Dr Pepper: 'Diet is taking us down'

by Monica Watrous    View Me on Google+
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Dr Pepper's TEN platform is part of the beverage maker's efforts to overcome steep declines in diet drinks.

 

PLANO, TEXAS — As the joke goes, “diet” is a four-letter word — and one that has particularly plagued soft drink makers over the past year as consumers shift away from sugar-free sodas. For Dr Pepper Snapple Group, Inc., diet drinks dragged down sales volume during the company’s second quarter.

“Diet is taking us down,” said Larry Young, president and chief executive officer, during a July 24 call with financial analysts to discuss earnings. “We're all over it, we're really digging deep into it, and we have programs for the second half that we think are really going to take this on. We have some specific programming we're doing, but also tying our diets into our (college football promotional) program. The team is very confident, our bottling partners are very confident that Dr Pepper, the brand strengths are good, the fountain food service numbers are good, and as we address this diet situation, we'll be able to get Dr Pepper volumes back up where they're used to.”

The company has experimented with alternative sweeteners and mid-calorie beverages, such as TEN, which contains 10 calories per can and is sweetened with a combination of high-fructose corn syrup and aspartame.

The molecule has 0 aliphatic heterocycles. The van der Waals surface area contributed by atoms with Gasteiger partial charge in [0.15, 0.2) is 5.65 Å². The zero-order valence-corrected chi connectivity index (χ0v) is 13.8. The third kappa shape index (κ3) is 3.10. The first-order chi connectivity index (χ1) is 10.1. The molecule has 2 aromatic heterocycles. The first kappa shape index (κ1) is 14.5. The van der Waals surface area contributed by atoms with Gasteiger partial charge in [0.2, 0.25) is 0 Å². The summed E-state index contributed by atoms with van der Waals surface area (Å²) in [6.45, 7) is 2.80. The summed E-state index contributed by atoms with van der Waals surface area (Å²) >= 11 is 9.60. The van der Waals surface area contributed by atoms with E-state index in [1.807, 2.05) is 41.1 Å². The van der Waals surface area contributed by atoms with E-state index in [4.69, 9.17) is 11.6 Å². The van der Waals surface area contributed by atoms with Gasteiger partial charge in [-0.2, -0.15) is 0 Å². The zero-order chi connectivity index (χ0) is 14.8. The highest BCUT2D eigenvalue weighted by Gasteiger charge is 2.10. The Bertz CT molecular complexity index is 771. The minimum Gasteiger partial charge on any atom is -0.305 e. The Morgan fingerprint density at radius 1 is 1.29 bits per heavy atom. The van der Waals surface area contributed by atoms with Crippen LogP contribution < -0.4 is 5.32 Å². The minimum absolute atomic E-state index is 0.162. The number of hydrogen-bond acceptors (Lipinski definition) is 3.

“Our TEN platform continues to drive incremental consumer occasions, bringing lapsed users back into the category with its great taste and full mouth feel, for only 10 calories per can,” Mr. Young said. “And we're currently testing naturally sweetened C.S.D.s, for consumers who are looking for a lower-calorie option without artificial sweeteners. Our naturally sweetened C.S.D.s contain real sugar and stevia, and are 60 calories per 12-ounce can.”

Smaller formats are another option Dr Pepper is exploring. Both the Coca-Cola Co. and PepsiCo, Inc. recently reported double-digit growth in scaled-down soft drink sizes, which offer a solution for consumers looking for lower-calorie options while avoiding artificial sweeteners.

“I think the biggest thing is giving our consumer choice,” Mr. Young said. “They have a broad choice of the packages, and it also helps in the calorie intake.”

Net income for the second quarter ended June 30 increased to $210 million, equal to $1.07 per share on the common stock, up 35% from $155 million, or 76c per share, in the prior-year period.

Net sales rose 1% to $1,631 million from $1,611 million, driven by a lift in sales volume, favorable product and package mix and pricing that were offset partly by higher discounts and unfavorable foreign currency.

“As consumers’ needs and preferences continue to evolve, we're ensuring that we're meeting their needs with a portfolio of products,” Mr. Young said. “Our R.&D. team continues to make progress in the sweetener development area, though we've said before that there is no magic bullet, and this will be an evolution that occurs over time.”
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